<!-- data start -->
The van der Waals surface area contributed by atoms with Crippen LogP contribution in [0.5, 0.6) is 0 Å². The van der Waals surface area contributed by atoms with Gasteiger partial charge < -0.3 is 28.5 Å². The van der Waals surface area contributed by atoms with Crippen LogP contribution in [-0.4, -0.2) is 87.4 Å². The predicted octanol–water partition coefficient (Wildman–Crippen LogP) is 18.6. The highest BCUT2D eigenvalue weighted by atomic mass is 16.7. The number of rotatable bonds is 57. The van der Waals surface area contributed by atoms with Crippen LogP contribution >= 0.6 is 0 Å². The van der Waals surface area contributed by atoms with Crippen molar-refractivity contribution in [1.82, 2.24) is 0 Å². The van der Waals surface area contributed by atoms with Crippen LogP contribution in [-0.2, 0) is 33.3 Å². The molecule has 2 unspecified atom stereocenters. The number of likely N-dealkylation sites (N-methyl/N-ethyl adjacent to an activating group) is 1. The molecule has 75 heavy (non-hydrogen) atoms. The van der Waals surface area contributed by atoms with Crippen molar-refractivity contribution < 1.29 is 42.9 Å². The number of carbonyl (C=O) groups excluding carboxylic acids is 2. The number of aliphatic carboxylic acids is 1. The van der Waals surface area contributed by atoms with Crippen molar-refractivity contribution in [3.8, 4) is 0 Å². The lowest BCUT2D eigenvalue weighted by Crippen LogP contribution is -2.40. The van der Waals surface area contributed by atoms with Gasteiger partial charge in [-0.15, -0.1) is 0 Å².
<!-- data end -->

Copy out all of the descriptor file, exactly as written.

The van der Waals surface area contributed by atoms with Crippen LogP contribution in [0.5, 0.6) is 0 Å². The van der Waals surface area contributed by atoms with Gasteiger partial charge < -0.3 is 28.5 Å². The van der Waals surface area contributed by atoms with Crippen LogP contribution in [-0.4, -0.2) is 87.4 Å². The predicted octanol–water partition coefficient (Wildman–Crippen LogP) is 18.6. The highest BCUT2D eigenvalue weighted by atomic mass is 16.7. The number of rotatable bonds is 57. The van der Waals surface area contributed by atoms with Crippen LogP contribution >= 0.6 is 0 Å². The van der Waals surface area contributed by atoms with Crippen molar-refractivity contribution in [1.82, 2.24) is 0 Å². The van der Waals surface area contributed by atoms with Crippen LogP contribution in [-0.2, 0) is 33.3 Å². The molecule has 2 unspecified atom stereocenters. The number of likely N-dealkylation sites (N-methyl/N-ethyl adjacent to an activating group) is 1. The molecule has 75 heavy (non-hydrogen) atoms. The van der Waals surface area contributed by atoms with Crippen molar-refractivity contribution < 1.29 is 42.9 Å². The number of carbonyl (C=O) groups excluding carboxylic acids is 2. The number of aliphatic carboxylic acids is 1. The van der Waals surface area contributed by atoms with Crippen molar-refractivity contribution in [3.8, 4) is 0 Å². The lowest BCUT2D eigenvalue weighted by Crippen LogP contribution is -2.40. The van der Waals surface area contributed by atoms with Gasteiger partial charge in [-0.15, -0.1) is 0 Å².